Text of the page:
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, 21 (1), 54-9, 101-2

[Preservation of Alveolar Bone of Un-Restorable Traumatized Maxillary Incisors for Future]

[Article in Hebrew]
Affiliations
  • PMID: 15065385

[Preservation of Alveolar Bone of Un-Restorable Traumatized Maxillary Incisors for Future]

[Article in Hebrew]
I Levin et al. Refuat Hapeh Vehashinayim (1993).

Abstract

Anterior maxillary implantation is a challenging treatment for both the surgeon and prosthodontist due to high esthetic demands in this area. However, it is the most traumatized and most exposed region to habits. Prompt and appropriate management can significantly improve prognosis of many dentoalveolar injuries, especially in young patients. Unfortunately, many traumatized teeth are overtreated or left untreated, which lead to a much more complicated treatment at the time of permanent restoration at adulthood. The facial cortical plate over the roots of the maxillary teeth is thin and porous. Periapical infections, as well as prolonged and stubborn surgical treatments (repeated root end surgeries) can cause resorption of the labial plate, migrate to a more palatal position, and may later require an augmentation procedure prior to implant placement. The treatment-options of traumatized, anterior maxillary, un-restorable fractured root and ankylosed infraocluded teeth, in relation to preservation of the adjacent alveolar bone for future use of dental implantation will be discussed. The recommended treatment of crown-root fracture of permanent incisor includes removal of the coronal fragment and supragingival restoration of the fractured root. In severe cases in which the fracture line positions deeply under the gingival margin, this treatment may be supplemented by gingivectomy and/or osteotomy, as well as surgical or orthodontic extrusion of the root. In young patients, use of these treatment options as temporary treatment to preserve the facial cortical plate is important. Preservation of alveolar dimension will enable implantation after the completion of growth and development. Dento-alveolar ankylosis accompanied by replacement resorption is a serious complication following severe injury to the periodontal membrane. This complication develops mainly following avulsion and intrusion but also following lateral luxation and root fracture. Replacement resorption develops after severe damage to the periodontal ligament cells that cover the root surface. As a result of this damage, the periodontal ligament is replaced by bone tissue, causing ankylosis between bone and tooth. Following ankylosis, resorption of cementum and root dentin occurs. These processes eventually result in replacement of the entire root by bone. In young children it could arrest the growth of the alveolar process and create an infra-occluded tooth, resulting in a severe bony defect that is difficult to correct. In addition, loss of the maxillary incisor leads to serious esthetic and restorative problems, particularly when the trauma occurs at a young age. Therefore, ankylosed teeth should be treated as soon as diagnosed. Alternative treatments include intentional extraction and immediate replantation of the ankylosed tooth to its socket after embedding the tooth and the socket in Emdogain. This treatment is indicated only when the ankylosis or the replacement resorption is diagnosed at an early stage or has affected only a small area of the root. When the resorption is diagnosed at a later stage, auto transplantation of first lower pre-molar to the anterior region or decoronation of the ankylosed tooth may be considered. Decoronation is a simple and safe surgical procedure for preservation of alveolar bone prior to implant placement. It should be considered as a treatment option for teeth affected by replacement resorption. The alternative treatment of surgical extraction of an ankylosed tooth often leads to considerable bone loss and reduced bone volume in the oro-facial dimension. This may later necessitate an augmentation procedure.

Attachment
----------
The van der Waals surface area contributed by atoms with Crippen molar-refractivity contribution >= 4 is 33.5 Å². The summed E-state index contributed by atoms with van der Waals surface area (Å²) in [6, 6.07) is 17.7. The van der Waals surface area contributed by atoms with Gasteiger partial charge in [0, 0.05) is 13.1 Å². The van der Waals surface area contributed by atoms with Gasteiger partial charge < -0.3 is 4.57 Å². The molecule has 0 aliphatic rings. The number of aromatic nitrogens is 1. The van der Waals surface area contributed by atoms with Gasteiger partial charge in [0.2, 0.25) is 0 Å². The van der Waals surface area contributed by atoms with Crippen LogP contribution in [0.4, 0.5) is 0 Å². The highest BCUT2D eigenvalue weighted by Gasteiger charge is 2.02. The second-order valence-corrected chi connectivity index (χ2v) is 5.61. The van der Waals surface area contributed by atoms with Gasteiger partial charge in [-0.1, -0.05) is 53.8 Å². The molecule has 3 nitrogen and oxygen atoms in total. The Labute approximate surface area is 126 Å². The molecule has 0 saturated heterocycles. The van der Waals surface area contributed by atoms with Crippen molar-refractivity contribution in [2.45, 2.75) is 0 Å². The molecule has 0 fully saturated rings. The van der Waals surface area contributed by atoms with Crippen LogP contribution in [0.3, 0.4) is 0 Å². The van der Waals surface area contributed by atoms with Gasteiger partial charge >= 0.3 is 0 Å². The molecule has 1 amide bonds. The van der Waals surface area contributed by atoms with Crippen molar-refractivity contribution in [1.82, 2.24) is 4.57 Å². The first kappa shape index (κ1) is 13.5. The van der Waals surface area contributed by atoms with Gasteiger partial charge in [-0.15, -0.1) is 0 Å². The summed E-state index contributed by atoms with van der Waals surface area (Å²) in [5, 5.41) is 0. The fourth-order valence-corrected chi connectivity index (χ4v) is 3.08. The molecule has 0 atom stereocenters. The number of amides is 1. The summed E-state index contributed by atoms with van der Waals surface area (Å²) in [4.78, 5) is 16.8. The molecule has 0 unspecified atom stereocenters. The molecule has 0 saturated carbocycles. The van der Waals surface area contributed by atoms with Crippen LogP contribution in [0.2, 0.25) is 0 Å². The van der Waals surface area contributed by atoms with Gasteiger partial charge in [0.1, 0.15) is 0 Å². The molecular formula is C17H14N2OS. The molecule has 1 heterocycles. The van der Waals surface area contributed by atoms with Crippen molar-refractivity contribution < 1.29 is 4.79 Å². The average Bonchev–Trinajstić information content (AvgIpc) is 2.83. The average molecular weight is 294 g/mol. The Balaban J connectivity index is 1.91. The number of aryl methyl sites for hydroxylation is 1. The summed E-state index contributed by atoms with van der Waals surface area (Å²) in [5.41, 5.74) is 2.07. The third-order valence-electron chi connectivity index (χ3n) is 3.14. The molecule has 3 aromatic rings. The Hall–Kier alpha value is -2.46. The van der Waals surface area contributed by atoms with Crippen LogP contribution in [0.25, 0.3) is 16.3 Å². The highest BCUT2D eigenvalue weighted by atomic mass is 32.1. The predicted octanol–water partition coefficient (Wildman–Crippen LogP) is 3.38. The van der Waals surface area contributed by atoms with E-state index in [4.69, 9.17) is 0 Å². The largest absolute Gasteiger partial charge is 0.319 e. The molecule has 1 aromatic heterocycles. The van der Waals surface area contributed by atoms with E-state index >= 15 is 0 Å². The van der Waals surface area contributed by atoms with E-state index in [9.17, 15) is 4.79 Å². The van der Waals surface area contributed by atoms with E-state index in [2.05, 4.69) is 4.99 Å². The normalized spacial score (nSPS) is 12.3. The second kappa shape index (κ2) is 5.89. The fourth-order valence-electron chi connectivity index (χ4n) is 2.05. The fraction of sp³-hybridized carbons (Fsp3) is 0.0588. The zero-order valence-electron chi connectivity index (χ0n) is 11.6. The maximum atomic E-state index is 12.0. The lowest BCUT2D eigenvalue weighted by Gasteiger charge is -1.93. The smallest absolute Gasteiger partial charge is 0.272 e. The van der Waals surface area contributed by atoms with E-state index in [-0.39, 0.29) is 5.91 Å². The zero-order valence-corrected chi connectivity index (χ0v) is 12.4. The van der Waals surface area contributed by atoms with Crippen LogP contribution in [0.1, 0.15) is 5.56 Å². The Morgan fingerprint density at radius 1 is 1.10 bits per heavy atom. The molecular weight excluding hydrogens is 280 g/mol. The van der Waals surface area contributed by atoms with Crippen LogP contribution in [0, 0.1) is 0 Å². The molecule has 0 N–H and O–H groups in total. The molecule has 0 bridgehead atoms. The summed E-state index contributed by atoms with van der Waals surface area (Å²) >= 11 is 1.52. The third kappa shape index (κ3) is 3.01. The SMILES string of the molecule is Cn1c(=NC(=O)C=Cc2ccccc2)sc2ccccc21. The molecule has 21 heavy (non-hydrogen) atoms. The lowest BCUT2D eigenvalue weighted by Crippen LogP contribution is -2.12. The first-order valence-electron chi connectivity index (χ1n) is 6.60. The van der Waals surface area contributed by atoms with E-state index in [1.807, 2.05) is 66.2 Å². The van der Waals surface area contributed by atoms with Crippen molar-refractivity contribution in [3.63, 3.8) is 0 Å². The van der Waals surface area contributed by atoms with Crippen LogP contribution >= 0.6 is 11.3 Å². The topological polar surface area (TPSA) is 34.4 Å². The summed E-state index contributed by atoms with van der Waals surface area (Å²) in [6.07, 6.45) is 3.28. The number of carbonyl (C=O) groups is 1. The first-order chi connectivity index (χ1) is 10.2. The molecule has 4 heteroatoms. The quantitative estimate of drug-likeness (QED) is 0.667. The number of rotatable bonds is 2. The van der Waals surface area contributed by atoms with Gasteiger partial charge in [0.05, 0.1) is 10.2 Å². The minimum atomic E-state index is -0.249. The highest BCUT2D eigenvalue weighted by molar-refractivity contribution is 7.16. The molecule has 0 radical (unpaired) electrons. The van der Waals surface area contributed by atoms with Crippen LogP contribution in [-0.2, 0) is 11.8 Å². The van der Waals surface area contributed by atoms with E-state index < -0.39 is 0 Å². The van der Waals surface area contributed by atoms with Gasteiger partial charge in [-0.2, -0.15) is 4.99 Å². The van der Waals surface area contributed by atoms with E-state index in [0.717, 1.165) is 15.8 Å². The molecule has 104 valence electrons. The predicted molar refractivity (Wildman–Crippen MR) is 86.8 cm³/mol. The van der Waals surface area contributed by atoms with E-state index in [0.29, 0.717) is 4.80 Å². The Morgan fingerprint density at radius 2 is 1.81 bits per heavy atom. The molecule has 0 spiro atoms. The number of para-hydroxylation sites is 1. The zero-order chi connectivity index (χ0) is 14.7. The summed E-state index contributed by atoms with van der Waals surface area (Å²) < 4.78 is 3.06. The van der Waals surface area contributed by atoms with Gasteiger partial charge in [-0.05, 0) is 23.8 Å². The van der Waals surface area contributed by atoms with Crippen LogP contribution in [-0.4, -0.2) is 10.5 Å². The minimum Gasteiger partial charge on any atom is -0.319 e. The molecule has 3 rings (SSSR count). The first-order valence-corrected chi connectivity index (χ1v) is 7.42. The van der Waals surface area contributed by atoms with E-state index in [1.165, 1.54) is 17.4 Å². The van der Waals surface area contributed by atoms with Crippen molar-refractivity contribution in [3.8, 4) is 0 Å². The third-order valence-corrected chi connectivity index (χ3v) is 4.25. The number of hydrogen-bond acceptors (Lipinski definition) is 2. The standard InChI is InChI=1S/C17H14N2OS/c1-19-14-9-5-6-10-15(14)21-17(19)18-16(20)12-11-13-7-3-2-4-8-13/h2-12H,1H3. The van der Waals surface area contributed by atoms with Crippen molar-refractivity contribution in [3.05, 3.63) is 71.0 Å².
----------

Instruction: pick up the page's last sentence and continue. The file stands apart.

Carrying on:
Conclusion: Scrupulous diagnosis of teeth and the alveolar bone after a traumatic injury is necessary. Treatment is multidisciplinary, requiring endodontic, surgical, orthodontic, operative and prosthetic compliance. An individual treatment plan for each patient is necessary. General rule do not apply. Periodic check-up is essential.

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